Anti-Climax Heights

I was taking a trip down memory lane the other day and decided to Google Earth all my former houses. What an eye opening experience. The house I lived in right after college has been painted hot pink. The one I lived in after that, which was a total dump with rotting floors, questionable plumbing, and a seemingly incurable cockroach infestation, is now a high-end bed and breakfast. The house I used to own has been stripped of its shrubbery, has a brand new gorgeous front door, and the brick stairway I had labored over so diligently during the course of one hot summer week has been ripped out.

But the most gut-wrenching change was to the best home I ever lived in. Age 7 to 10 was the sweet spot in my childhood. For the first time in my life we weren’t held firmly in the grip of brutal poverty. (Little did I know how brief my vacation from that would be.) And the house we lived in was completely amazing.

Actually, it was a mansion, complete with fireplaces, front and back stairways, a full-sized pantry off the kitchen, a gigantic side porch, and an even bigger front and back yard. It was perched atop a hill, and there was even a secret path through the woods, and lots of trees to climb. My best friend lived right across the street. Essentially it was a kid’s paradise. I had my very own room for the first time, which my mother made the mistake of allowing me to paint, so it was purple.

We didn’t own this mansion. It came with my stepfather’s job, which was managing the industrial park in which it stood. And we had to share the house with a company, something vaguely to do with publishing as I recall, which occupied the front half of the first floor. We had to be quiet during business hours. But still, it was the coolest house ever. I was completely in love with it.

It was after that that everything turned to shit. My stepfather lost the job, we moved to Florida to live in a tent, the abuse began, and the crushing poverty settled back over us like a blanket infected with smallpox. Thus ended what little childhood innocence I was allowed to enjoy.

Needless to say, that house on Climax Heights Road holds a special place in my heart. So imagine my shock when I went to Google Earth and found out the street as I knew it no longer exists. The houses were torn down. Hills were leveled. Buildings were constructed. I contacted my friend who once lived across the street from me, and she confirmed that the area is completely unrecognizable.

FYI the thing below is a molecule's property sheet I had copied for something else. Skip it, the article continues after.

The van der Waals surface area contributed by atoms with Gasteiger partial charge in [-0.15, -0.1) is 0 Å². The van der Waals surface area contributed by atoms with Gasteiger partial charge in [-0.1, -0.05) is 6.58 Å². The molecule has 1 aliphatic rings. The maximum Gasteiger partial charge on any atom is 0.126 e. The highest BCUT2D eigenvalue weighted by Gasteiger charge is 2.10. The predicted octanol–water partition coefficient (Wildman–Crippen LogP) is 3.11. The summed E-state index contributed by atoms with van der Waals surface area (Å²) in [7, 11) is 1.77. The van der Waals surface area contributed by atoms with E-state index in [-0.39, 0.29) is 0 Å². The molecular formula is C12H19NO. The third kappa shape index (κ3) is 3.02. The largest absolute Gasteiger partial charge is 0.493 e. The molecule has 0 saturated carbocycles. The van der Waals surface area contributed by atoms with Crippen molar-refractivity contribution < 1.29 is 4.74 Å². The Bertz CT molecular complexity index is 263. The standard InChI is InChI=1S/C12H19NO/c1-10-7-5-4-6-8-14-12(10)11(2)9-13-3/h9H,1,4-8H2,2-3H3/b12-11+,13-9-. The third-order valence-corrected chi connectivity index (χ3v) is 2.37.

Days later, I’m still having a hard time digesting this news. I liked to think that no matter how turbulent my life became, there would always be a place, long ago, far away, that was an oasis, where things were good and safe and calm. My own little Brigadoon.

Sometimes when time marches on, it tramples right over your memories.

[Image credit:]
[Image credit:]

9 thoughts on “Anti-Climax Heights

  1. Angiportus

    Sorry to hear your childhood sucked (worse than mine, from the sound of it), but you’re well on the way to building a better place now, one that will outlast the time in the mansion.

  2. Seattle Park Lover

    A couple years ago I was going down memory lane and looking up stuff online from my past and made a discovery that hit me harder than I would have expected. While my childhood wasn’t nearly as uprooted as many have to deal with, I had lived in six different places by the time I graduated high school, and my schooling was done in four different towns. I was happiest from 1-4th grade in a small town north of Seattle. In my online wandering I discovered that my grade school there had been torn down. It really put me in a mini-funk. I guess because in a way it felt like part of my life had been torn down with it, even though it doesn’t actually alter my memories or experiences.

  3. Your mansion is still there. I’ve looked for some of the houses I’ve lived in; one is gone. I can tell you about that house, the mimosa tree along the driveway, the black walnut tree in the back with the tractor tire propped up against it, the back lot with the overgrown weeds and the peach tree, the unused horse shed, the abandoned foundation on one side of the house where I placed imaginary houses and worlds, the British half-penny that fell to the floor when I wiped a closet shelf, and the strawberry farmer’s patch to the other side of the house….It’s a subdivision now. And it feels strange, but it doesn’t matter. My memories are right where I left them. That house is still there. So is yours.

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